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June 29, 2011

A fantasy ride toward death in 'Linus and Alora' at Single Carrot Theatre

Mortality is such a downer.

No wonder many of us live in a perpetual state of denial about death, which is the approach of a young woman given nine months to live at the start of "Linus and Alora," the recent Andrew Irons play running through July 10 at Single Carrot Theatre.

Alora takes it one step farther than denial, actually, all the way into fantasy land. Not a bad way to go.

Gradually and sometimes painfully, husband Linus agrees to join her there. In the process, he doesn't just humor Alora, but also finds a way to confront his own, long-suppressed issues about death.

Irons has approached a topic all too familiar from disease-movies-of-the-week and given it enough freshness, enough surprise to create quite an absorbing experience. "Linus and Alora" -- am I the only one who thinks that's an ineffectual title? -- makes a snug fit for the avant-garde-friendly Single Carrot troupe, which brings vibrant acting and stagecraft to the material.

The production, directed by Genevieve de Mahy, has ...

an effective rhythm, and not just because of the periodic live music and video episodes -- or the thump of a heartbeat (that sound is really too cliched to be effective). The flights of fancy take off with considerable expressive flair; tender and bittersweet scenes are nicely handled.

De Mahy also designed the set, which includes a pit filled with stuffed animals that seem ever on the verge of animation. Several artists contributed to the evocative film projections. Chelsey Schuler's costumes do the trick.  

Alora is an intriguing character, whose previous escapes into an imaginary world have given her a most creative impulse. The dark medical news she receives sets that impulse into overdrive, inspired initially by the ironic nine-month factor in her prognosis -- the first thing Alora invents is a pregnancy.

Susannah Edwards is telling in the role, deftly conveying the gentle soul behind the desperation. Nathan A. Cooper likewise does vivid work as the angst-ridden, vulnerable Linus.

One of the best moments in the play, one that will resonate with anyone who has lost (or is afraid of losing) a loved one, comes when Linus expresses his deep fear of losing Alora. Her simple response: "You won't be alone." Cooper and Edwards make that small exchange remarkably touching.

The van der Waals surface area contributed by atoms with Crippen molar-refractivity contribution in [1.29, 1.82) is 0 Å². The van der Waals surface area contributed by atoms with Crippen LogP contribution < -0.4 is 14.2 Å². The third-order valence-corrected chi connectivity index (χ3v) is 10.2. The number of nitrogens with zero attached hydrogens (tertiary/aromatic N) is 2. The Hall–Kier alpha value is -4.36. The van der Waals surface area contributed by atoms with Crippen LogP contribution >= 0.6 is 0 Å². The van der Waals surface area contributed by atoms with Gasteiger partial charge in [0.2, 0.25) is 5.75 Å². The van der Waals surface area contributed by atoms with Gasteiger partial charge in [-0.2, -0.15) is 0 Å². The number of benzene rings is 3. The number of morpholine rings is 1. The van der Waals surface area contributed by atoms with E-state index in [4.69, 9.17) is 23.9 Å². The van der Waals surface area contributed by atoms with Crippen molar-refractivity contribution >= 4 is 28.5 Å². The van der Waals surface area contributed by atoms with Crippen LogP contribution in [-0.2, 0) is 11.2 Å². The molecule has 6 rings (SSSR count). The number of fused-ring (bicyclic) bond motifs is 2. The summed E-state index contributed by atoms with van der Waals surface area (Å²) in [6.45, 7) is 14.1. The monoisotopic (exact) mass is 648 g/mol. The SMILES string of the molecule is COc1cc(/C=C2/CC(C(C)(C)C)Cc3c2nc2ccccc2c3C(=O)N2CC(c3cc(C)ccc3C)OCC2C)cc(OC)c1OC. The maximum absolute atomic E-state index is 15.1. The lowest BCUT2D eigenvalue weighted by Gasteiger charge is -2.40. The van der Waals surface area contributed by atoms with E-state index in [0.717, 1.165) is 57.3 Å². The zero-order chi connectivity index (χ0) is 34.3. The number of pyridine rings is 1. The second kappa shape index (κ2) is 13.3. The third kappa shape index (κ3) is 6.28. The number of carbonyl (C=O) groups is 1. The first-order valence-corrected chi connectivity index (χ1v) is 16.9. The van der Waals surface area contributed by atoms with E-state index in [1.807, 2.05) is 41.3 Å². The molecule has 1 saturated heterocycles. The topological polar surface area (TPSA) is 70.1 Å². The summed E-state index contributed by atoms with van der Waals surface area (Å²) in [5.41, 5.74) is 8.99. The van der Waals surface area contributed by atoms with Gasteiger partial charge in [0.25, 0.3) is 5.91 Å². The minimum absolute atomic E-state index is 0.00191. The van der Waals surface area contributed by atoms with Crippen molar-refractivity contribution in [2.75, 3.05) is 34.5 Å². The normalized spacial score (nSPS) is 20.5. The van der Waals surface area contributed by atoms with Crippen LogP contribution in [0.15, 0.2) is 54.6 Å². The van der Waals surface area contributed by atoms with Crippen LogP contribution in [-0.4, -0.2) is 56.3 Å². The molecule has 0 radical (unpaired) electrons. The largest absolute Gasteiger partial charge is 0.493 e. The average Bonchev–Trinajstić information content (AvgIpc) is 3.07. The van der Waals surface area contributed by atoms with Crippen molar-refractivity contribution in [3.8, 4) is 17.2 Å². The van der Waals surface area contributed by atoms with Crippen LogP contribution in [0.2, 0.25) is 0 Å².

Alora's imaginary brothers -- she must have watched a lot of "The Three Stooges" as a kid -- are portrayed with vocal and physical flourish by Kaveh Haerian (Neal), Nathan Fulton (Owen), and Mike Zemarel (Arthur).

Jessica Garrett and Paul Wissman handle their dual assignments deftly. Melissa Wimbish and David Kellam, as a spectral Cuban couple, move stylishly through the play.

The finely matched musicians -- Madeline de Mahy, Paul Diem, Jeremy Durkin -- and the colorful, folksy score (a collaborative effort) add greatly to the atmospheric layering of the production.


Posted by Tim Smith at 12:50 PM | | Comments (2)
Categories: Drama Queens, Single Carrot Theatre


I thought Nathan and Susanah were kinda "blah," as actors and as a couple. I agree with you about Wissman (though I still have no idea who\what Sunshine was). I'm guessing you hated one of Ms Garrets characters (she played THREE: the doctor, Noodle and Samantha)

I thought the set was kinda cool with the slide and the toy pit, as were the brothers (ghosts perhaps? It explains the whole "Linus can see us now" thing).

Really nice article, and it's good to see you covering smaller shows!

Sorry for slighting Jessica's triple gig; just carelessness, not fault-finding. Thanks for the feedback.TIM

Thanks to Mr. Smith and Mr. Twiggar for reviewing shows at smaller venues. It's a genuinely delightful sign that members of the press take seriously what the small theatres (community, ensemble-based and otherwise) work so hard to create. Also, I took no offense to the "dual role" quote. Just as long as everyone thinks I'm pretty.

You looked mah-velous! TIM

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About Tim Smith
Born and raised in Washington, D.C., I couldn't help but develop a keen interest in politics, but music, theater and visual art also proved great attractions. Music became my main focus after high school. I thought about being a cocktail pianist, but I hated taking requests, so I studied music history instead, earning a B.A. in that field from Eisenhower College (Seneca Falls, N.Y.) and an M.A. from Occidental College (Los Angeles). I then landed in journalism. After freelancing for the Washington Post and others, I was classical music critic for the Sun-Sentinel in South Florida, where I also contributed to NPR. I've written for the New York Times, BBC Music Magazine and other publications, and I'm a longtime contributor to Opera News. My book, The NPR Curious Listener's Guide to Classical Music (Perigee, 2002), can be found on the most discerning remainder racks.

I joined the Baltimore Sun as classical music critic in 2000 and, in 2009, also became theater critic, giving me the opportunity to annoy a whole new audience. In 2010, my original Clef Notes blog expanded to encompass a theatrical component -- how could I resist calling it Drama Queens? I hope you'll find both sides of this blog coin worth exploring and reacting to; your own comments are always welcome and valued (well, most of them, at least).

Think of this as your open-all-hours, cyber green room, where there's always a performer or performance to discuss, some news to digest, or maybe just a little good gossip to share.
Note: Tim Smith now writes about the fine arts at This blog will be kept in place as an archive for an indefinite period. Please visit the new location to get the latest Mid-Atlantic arts coverage.
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